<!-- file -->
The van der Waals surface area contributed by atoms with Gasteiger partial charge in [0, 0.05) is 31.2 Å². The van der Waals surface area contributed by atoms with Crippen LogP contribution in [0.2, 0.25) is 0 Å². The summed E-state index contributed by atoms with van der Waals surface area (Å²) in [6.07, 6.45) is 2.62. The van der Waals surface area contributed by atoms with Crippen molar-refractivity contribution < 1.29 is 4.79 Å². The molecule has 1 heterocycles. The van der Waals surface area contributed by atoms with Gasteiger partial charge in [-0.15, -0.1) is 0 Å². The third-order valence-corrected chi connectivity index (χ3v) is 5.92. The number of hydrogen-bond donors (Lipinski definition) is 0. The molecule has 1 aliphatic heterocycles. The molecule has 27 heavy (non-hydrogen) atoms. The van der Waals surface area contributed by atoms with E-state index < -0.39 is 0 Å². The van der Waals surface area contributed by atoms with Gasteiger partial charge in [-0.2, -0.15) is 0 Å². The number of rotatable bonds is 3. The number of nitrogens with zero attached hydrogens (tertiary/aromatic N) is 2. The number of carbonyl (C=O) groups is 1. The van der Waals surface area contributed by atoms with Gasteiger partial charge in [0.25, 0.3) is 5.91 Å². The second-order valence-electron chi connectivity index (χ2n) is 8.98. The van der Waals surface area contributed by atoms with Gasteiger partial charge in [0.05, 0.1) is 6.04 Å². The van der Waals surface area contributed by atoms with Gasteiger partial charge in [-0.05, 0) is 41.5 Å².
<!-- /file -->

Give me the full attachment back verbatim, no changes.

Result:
The van der Waals surface area contributed by atoms with Gasteiger partial charge in [0, 0.05) is 31.2 Å². The van der Waals surface area contributed by atoms with Crippen LogP contribution in [0.2, 0.25) is 0 Å². The summed E-state index contributed by atoms with van der Waals surface area (Å²) in [6.07, 6.45) is 2.62. The van der Waals surface area contributed by atoms with Crippen molar-refractivity contribution < 1.29 is 4.79 Å². The molecule has 1 heterocycles. The van der Waals surface area contributed by atoms with Gasteiger partial charge in [-0.15, -0.1) is 0 Å². The third-order valence-corrected chi connectivity index (χ3v) is 5.92. The number of hydrogen-bond donors (Lipinski definition) is 0. The molecule has 1 aliphatic heterocycles. The molecule has 27 heavy (non-hydrogen) atoms. The van der Waals surface area contributed by atoms with E-state index < -0.39 is 0 Å². The van der Waals surface area contributed by atoms with Gasteiger partial charge in [-0.2, -0.15) is 0 Å². The number of rotatable bonds is 3. The number of nitrogens with zero attached hydrogens (tertiary/aromatic N) is 2. The number of carbonyl (C=O) groups is 1. The van der Waals surface area contributed by atoms with Gasteiger partial charge in [0.25, 0.3) is 5.91 Å². The second-order valence-electron chi connectivity index (χ2n) is 8.98. The van der Waals surface area contributed by atoms with Gasteiger partial charge in [0.05, 0.1) is 6.04 Å². The van der Waals surface area contributed by atoms with Gasteiger partial charge in [-0.05, 0) is 41.5 Å².